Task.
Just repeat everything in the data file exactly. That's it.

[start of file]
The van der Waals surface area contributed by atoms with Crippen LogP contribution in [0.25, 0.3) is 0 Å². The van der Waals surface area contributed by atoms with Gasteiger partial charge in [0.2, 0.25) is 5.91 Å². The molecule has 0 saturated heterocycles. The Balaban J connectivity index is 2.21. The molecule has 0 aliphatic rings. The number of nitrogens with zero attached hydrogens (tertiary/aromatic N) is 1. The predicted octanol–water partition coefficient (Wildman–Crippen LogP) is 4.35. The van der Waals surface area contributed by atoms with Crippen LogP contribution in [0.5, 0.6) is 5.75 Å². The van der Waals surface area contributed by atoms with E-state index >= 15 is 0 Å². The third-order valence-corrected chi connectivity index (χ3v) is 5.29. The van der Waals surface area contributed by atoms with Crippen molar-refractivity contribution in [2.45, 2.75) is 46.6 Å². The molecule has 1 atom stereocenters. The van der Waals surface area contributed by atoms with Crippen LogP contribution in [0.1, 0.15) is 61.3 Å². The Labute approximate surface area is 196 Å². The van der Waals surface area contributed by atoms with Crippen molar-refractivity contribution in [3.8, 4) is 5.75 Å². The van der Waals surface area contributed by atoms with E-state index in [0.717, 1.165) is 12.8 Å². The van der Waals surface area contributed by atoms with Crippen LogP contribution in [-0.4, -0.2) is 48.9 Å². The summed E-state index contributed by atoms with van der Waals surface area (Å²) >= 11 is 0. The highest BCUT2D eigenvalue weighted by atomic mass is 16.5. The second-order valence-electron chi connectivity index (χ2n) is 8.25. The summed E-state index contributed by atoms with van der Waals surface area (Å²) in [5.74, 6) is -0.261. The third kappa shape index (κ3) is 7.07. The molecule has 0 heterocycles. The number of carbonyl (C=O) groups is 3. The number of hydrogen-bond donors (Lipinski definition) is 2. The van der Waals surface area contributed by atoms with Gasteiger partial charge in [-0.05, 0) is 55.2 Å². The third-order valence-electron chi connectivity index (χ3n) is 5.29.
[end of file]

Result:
The van der Waals surface area contributed by atoms with Crippen LogP contribution in [0.25, 0.3) is 0 Å². The van der Waals surface area contributed by atoms with Gasteiger partial charge in [0.2, 0.25) is 5.91 Å². The molecule has 0 saturated heterocycles. The Balaban J connectivity index is 2.21. The molecule has 0 aliphatic rings. The number of nitrogens with zero attached hydrogens (tertiary/aromatic N) is 1. The predicted octanol–water partition coefficient (Wildman–Crippen LogP) is 4.35. The van der Waals surface area contributed by atoms with Crippen LogP contribution in [0.5, 0.6) is 5.75 Å². The van der Waals surface area contributed by atoms with E-state index >= 15 is 0 Å². The third-order valence-corrected chi connectivity index (χ3v) is 5.29. The van der Waals surface area contributed by atoms with Crippen molar-refractivity contribution in [2.45, 2.75) is 46.6 Å². The molecule has 1 atom stereocenters. The van der Waals surface area contributed by atoms with Crippen LogP contribution in [0.1, 0.15) is 61.3 Å². The Labute approximate surface area is 196 Å². The van der Waals surface area contributed by atoms with Crippen molar-refractivity contribution in [3.8, 4) is 5.75 Å². The van der Waals surface area contributed by atoms with E-state index in [0.717, 1.165) is 12.8 Å². The van der Waals surface area contributed by atoms with Crippen LogP contribution in [-0.4, -0.2) is 48.9 Å². The summed E-state index contributed by atoms with van der Waals surface area (Å²) >= 11 is 0. The highest BCUT2D eigenvalue weighted by atomic mass is 16.5. The second-order valence-electron chi connectivity index (χ2n) is 8.25. The summed E-state index contributed by atoms with van der Waals surface area (Å²) in [5.74, 6) is -0.261. The third kappa shape index (κ3) is 7.07. The molecule has 0 heterocycles. The number of carbonyl (C=O) groups is 3. The number of hydrogen-bond donors (Lipinski definition) is 2. The van der Waals surface area contributed by atoms with Gasteiger partial charge in [-0.05, 0) is 55.2 Å². The third-order valence-electron chi connectivity index (χ3n) is 5.29.